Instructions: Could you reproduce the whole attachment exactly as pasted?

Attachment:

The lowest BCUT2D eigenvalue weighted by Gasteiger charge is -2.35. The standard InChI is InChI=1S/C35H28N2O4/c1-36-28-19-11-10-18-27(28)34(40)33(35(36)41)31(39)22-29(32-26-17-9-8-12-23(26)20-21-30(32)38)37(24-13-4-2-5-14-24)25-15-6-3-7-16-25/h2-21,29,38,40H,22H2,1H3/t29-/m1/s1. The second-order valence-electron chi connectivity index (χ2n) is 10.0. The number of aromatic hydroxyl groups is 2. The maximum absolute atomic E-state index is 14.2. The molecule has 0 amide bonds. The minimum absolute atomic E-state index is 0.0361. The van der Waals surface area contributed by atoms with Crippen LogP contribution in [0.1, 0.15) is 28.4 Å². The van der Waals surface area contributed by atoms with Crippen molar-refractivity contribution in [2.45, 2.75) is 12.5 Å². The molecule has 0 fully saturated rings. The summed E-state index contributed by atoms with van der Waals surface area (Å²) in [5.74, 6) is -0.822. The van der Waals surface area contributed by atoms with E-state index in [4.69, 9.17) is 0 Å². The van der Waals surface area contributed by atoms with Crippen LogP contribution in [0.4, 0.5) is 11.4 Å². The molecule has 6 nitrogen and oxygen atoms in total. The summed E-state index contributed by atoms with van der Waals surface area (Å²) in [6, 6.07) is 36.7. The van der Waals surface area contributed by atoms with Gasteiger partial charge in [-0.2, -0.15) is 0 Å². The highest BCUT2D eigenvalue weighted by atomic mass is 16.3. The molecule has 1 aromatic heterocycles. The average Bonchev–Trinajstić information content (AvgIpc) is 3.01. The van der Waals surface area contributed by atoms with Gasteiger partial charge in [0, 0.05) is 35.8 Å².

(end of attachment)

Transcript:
The lowest BCUT2D eigenvalue weighted by Gasteiger charge is -2.35. The standard InChI is InChI=1S/C35H28N2O4/c1-36-28-19-11-10-18-27(28)34(40)33(35(36)41)31(39)22-29(32-26-17-9-8-12-23(26)20-21-30(32)38)37(24-13-4-2-5-14-24)25-15-6-3-7-16-25/h2-21,29,38,40H,22H2,1H3/t29-/m1/s1. The second-order valence-electron chi connectivity index (χ2n) is 10.0. The number of aromatic hydroxyl groups is 2. The maximum absolute atomic E-state index is 14.2. The molecule has 0 amide bonds. The minimum absolute atomic E-state index is 0.0361. The van der Waals surface area contributed by atoms with Crippen LogP contribution in [0.1, 0.15) is 28.4 Å². The van der Waals surface area contributed by atoms with Crippen molar-refractivity contribution in [2.45, 2.75) is 12.5 Å². The molecule has 0 fully saturated rings. The summed E-state index contributed by atoms with van der Waals surface area (Å²) in [5.74, 6) is -0.822. The van der Waals surface area contributed by atoms with E-state index in [4.69, 9.17) is 0 Å². The van der Waals surface area contributed by atoms with Crippen LogP contribution in [0.4, 0.5) is 11.4 Å². The molecule has 6 nitrogen and oxygen atoms in total. The summed E-state index contributed by atoms with van der Waals surface area (Å²) in [6, 6.07) is 36.7. The van der Waals surface area contributed by atoms with Gasteiger partial charge in [-0.2, -0.15) is 0 Å². The highest BCUT2D eigenvalue weighted by atomic mass is 16.3. The molecule has 1 aromatic heterocycles. The average Bonchev–Trinajstić information content (AvgIpc) is 3.01. The van der Waals surface area contributed by atoms with Gasteiger partial charge in [0, 0.05) is 35.8 Å².